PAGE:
Course, I’m a fool for being in such a rush anyway. A wise man would give any MMOG six months or so to get early kinks worked out, let the population distribute itself over the whole gameworld rather than everyone being crammed into the starter zones like an episode of Mythbusters testing that “entire population of the whole world could fit onto the Isle of Wight” theory, and allow the developers to release an update or two so it finally has all the features they really wanted to get in for launch but didn’t quite have time for (like an end game, player housing, different character classes, combat, graphics instead of the interface being a text parser, that sort of thing). Unfortunately I’m not a wise man, I’m a rash impetuous fool, and worse still a rash impetuous fool with a credit card who’s easily swayed by shiny baubles like a three day head start, so I’ve brought this all on myself. Oh well, I’m off to see what a sheep’s entrails say the coming week holds…

Note: no sheep will actually be harmed in the fulfilling of this post, unless the forecasts are totally wrong and it is a lovely weekend, in which case some minted lamb chops might get barbecued.

We read to know we are not alone.

Zoso wrote to me at work this morning – I’m offline in the evening at the moment for reasons that I’m sure I’ll go into in a meandering and flannelling fashion sometime soon – huzzahing the fact that we’re both set for a rhino riding rampage in Age of Conan should we ever reach the heady level of the forties in said game. He also mentioned, however, that we would at least have our bonus order belts for extra carrying capacity in the meantime; apparently you get a free belt in lieu of the mount which you can’t use until level forty. This was news to me, and I realised that I’d not fully read the deal before making my order for the game, I’d just skimmed it and hit purchase.

And now I worry that I’m speed reading various things in real life as though they were quest texts, and I wonder what sort of trouble that could get me into in the future:

You are purchasing blah blah blah Conan blah blah rhino blah blah blah blah blah early access blah blah. Blah blah blah 24 pounds blah. Blah. Blah blah blah.

Yes, yes, yes. Whatever. 24 pounds, rhino, early access. It’s all there, just let me purchase the thing already. Click. Click. Done.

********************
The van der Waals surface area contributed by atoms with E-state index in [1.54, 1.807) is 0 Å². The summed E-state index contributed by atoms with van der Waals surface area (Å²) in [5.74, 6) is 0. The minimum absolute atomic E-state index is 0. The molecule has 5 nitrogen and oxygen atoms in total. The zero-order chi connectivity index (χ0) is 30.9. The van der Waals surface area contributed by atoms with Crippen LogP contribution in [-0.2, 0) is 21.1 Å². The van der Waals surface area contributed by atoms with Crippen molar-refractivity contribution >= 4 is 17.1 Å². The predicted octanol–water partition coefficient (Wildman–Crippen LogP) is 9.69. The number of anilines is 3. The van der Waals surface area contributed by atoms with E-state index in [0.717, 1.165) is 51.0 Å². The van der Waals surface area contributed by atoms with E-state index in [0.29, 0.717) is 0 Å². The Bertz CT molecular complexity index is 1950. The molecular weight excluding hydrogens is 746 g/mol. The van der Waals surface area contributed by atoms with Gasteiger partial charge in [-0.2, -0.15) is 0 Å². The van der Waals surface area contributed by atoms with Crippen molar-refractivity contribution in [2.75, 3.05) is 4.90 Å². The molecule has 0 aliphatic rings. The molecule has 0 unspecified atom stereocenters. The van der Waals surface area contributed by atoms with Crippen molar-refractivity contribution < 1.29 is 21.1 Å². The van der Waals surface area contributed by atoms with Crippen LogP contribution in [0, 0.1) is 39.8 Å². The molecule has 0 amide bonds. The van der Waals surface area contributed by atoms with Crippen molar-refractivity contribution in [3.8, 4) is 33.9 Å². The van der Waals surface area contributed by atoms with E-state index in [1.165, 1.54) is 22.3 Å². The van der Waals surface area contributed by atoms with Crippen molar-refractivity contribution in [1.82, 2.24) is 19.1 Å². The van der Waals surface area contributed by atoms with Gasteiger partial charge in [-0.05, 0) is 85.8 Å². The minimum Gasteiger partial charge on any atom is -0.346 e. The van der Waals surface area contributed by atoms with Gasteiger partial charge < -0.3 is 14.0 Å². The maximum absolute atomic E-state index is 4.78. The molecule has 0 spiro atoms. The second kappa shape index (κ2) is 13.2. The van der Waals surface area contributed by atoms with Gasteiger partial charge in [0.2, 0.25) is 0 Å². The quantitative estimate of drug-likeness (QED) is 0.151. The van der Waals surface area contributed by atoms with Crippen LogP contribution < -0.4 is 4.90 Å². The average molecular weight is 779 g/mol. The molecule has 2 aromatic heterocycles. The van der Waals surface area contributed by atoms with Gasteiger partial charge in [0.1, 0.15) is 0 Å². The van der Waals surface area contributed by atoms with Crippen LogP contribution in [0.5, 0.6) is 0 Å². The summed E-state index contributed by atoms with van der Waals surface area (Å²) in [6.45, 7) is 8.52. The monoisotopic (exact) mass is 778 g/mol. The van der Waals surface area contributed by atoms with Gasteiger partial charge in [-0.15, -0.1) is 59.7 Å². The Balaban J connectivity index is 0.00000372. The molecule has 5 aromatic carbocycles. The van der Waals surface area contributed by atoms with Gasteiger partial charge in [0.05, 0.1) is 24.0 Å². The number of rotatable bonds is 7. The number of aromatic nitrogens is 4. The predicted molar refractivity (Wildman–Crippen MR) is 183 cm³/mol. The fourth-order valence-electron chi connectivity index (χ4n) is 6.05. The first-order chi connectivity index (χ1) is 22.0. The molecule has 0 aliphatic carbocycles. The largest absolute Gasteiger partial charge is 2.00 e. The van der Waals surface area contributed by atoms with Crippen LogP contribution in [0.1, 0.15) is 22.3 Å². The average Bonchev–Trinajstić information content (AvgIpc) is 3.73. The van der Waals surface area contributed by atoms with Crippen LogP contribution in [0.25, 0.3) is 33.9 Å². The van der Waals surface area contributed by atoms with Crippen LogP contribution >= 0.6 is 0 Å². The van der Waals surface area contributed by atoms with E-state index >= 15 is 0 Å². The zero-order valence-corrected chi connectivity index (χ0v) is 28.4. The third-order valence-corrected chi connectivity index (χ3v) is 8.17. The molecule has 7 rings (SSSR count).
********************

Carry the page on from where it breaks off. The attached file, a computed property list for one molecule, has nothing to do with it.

<Two months later>

%ding dong%

Me: “Hello?”

Delivery Man: “Good morning sir, a delivery for you.”

Me: <Looks at delivery note> “Hmm, there seems to have been sort of mistake.”

Delivery Man: “Sir?”

Me: “Well, it’s just that this seems to be a delivery note for a female African black rhino implausibly called Conan, an artificial insemination kit and twenty four pounds of black rhino semen.”

Delivery Man: “That’s right, sir. One rhino and an ‘early access’ insemination kit. Starting a breeding program are we sir?”

Me: “I… really didn’t read that order properly, did I?”

<Another delivery man arrives>

Delivery Man 2: “Morning, sir. Just sign here for your order of a warhammer on a line, an aged Nganasan shaman and twelve dismembered heads.”

Me: “Oh dear.”

I don’t think that it’s necessarily conditioning on the part of MMOs that has caused this, because I understand that there are plenty of people out there who play MMOs and read the quest text in full, and that these people are still able to lead fulfilling and healthy lives. I think, in fact, that my altitus is as much to blame as anything, what with constantly rolling new characters and repeating old content, one generally begins to accept quests automatically because they’ve been experienced before. This is habit forming, though, and eventually you begin to see every set of quest text as an overly lengthy interruption to your game-play, even if reading that text would take only a matter of tens of seconds. It’s often a false economy though, even with the excellent quest trackers in modern MMOs, the quest text is usually there to explain where you are required to go, and what it is that you have to kill ten of this time. So you end-up revisiting the quest text, skimming it to find the pertinent information, and wasting more time than if you’d just read it all in the first place. Alas, the habit is formed, and it is a strong one: text is your enemy and must be ignored at all costs!